Indeed, among those who purchased individual or nongroup health coverage (in which premiums are rated according to the individual’s health risk rather than by the group, which may include persons of all ages), older adults typically spent a considerably higher proportion of their income on premiums -- about 9 percent for the 60- to 64-year-old group -- than other adult age groups (see Figure 4). The fact that uninsured older adults tend to be in worse health and have lower incomes than older adults who purchase individual insurance suggests they would incur even higher financial burdens by purchasing this type of coverage.

The very low incomes for uninsured older adults also suggest that few will be able to afford buying-in to Medicare as called for in the President’s proposal. The plan would allow persons age 62 to 64 to buy-in to Medicare for about $300 per month. Other provisions would allow displaced workers in the 55 to 62 age group to buy-in to Medicare for about $400 per month, and would extend coverage under the Comprehensive Omnibus Budget Reconciliation Act of 1985 (COBRA) for persons age 55 to 65 whose employers withdrew previously offered retiree health benefits.

Based on estimates of family income from the Community Tracking Study, the average uninsured near-elderly person would have to spend more than 20 percent of his or her income to buy-in to the first part of the proposal, and about 25 percent under the second part of the proposal.77 For uninsured near-elderly who reported fair or poor health, the financial burden would be even higher -- one-third to one-half of their income on average would be spent on premiums. Thus, the financial barriers to obtaining buy-in coverage may be prohibitive to those who need it most.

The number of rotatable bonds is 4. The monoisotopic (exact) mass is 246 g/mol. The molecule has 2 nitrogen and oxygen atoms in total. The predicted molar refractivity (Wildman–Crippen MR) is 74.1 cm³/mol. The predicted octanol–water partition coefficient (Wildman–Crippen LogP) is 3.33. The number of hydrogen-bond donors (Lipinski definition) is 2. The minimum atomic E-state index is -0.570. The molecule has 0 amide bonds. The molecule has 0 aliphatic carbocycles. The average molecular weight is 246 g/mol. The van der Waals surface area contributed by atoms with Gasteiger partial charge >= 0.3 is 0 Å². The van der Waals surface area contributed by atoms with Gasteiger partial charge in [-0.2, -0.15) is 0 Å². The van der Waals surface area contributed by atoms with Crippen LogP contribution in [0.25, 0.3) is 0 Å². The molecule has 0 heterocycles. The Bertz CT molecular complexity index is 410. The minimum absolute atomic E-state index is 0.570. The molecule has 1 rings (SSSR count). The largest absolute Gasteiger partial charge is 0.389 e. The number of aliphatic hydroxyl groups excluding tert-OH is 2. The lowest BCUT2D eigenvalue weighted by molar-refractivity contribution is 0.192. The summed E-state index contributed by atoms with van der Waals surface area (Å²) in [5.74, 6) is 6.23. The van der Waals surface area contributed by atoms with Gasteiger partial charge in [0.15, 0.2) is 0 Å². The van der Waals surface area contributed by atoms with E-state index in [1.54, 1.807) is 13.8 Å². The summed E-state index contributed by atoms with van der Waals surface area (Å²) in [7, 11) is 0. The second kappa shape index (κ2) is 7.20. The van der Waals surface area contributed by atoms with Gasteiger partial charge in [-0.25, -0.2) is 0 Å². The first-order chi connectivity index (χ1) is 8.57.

The financial burdens incurred by the uninsured near-elderly would also be much higher than what individuals typically incur for purchasing individual coverage or employer-sponsored health insurance, largely because of the higher incomes of privately insured persons and the much lower premiums typically paid by enrollees in employer-sponsored insurance.88 Because of the high expense, even the Clinton administration estimates that only about 300,000 individuals -- approximately 15 percent of the uninsured population in the 55 to 64 age group according to Center data -- would take advantage of the buy-in options.

These findings also suggest that increasing the age of full Medicare eligibility from 65 to 67 would likely increase the number of uninsured older adults. (Although passed by the Senate, this change was ultimately defeated in 1997’s budget agreement.) It is likely that the economic and health circumstances that prevent uninsured older adults from obtaining coverage would only be worse for those age 65 and 66. While many if not most 65- and 66-year-olds would be able to obtain health insurance elsewhere -- whether through retiree benefits, postponing retirement to continue coverage under their employer or purchasing individual coverage directly -- it is likely that some would either lose coverage or continue to be uninsured. As with the near-elderly, allowing a Medicare buy-in for 65- and 66-year-olds would probably get few takers without significant subsidies.

 

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The Center for Studying Health System Change Ceased operation on Dec. 31, 2013.